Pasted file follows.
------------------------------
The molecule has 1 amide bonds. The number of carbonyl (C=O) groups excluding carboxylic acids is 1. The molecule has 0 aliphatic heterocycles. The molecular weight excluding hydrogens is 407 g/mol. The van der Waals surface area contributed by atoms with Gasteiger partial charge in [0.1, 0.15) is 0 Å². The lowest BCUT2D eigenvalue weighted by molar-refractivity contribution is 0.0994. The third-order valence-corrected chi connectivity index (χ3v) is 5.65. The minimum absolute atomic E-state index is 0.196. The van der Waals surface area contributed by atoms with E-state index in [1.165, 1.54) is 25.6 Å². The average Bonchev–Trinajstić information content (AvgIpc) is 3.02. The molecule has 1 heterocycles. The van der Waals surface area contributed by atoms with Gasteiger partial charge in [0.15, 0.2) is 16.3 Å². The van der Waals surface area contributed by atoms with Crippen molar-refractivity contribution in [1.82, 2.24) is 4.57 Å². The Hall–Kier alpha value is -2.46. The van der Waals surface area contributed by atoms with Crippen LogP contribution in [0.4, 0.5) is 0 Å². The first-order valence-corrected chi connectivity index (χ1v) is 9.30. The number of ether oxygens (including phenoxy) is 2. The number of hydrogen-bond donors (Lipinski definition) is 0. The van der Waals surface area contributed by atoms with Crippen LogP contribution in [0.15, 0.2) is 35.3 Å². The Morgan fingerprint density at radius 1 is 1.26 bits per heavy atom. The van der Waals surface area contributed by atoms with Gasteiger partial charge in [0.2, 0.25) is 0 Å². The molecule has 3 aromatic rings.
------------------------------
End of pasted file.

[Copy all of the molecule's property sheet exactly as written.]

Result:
The molecule has 1 amide bonds. The number of carbonyl (C=O) groups excluding carboxylic acids is 1. The molecule has 0 aliphatic heterocycles. The molecular weight excluding hydrogens is 407 g/mol. The van der Waals surface area contributed by atoms with Gasteiger partial charge in [0.1, 0.15) is 0 Å². The lowest BCUT2D eigenvalue weighted by molar-refractivity contribution is 0.0994. The third-order valence-corrected chi connectivity index (χ3v) is 5.65. The minimum absolute atomic E-state index is 0.196. The van der Waals surface area contributed by atoms with E-state index in [1.165, 1.54) is 25.6 Å². The average Bonchev–Trinajstić information content (AvgIpc) is 3.02. The molecule has 1 heterocycles. The van der Waals surface area contributed by atoms with Gasteiger partial charge in [0.15, 0.2) is 16.3 Å². The van der Waals surface area contributed by atoms with Crippen molar-refractivity contribution in [1.82, 2.24) is 4.57 Å². The Hall–Kier alpha value is -2.46. The van der Waals surface area contributed by atoms with Crippen LogP contribution in [0.4, 0.5) is 0 Å². The first-order valence-corrected chi connectivity index (χ1v) is 9.30. The number of ether oxygens (including phenoxy) is 2. The number of hydrogen-bond donors (Lipinski definition) is 0. The van der Waals surface area contributed by atoms with Crippen LogP contribution in [0.15, 0.2) is 35.3 Å². The Morgan fingerprint density at radius 1 is 1.26 bits per heavy atom. The van der Waals surface area contributed by atoms with Gasteiger partial charge in [0.2, 0.25) is 0 Å². The molecule has 3 aromatic rings.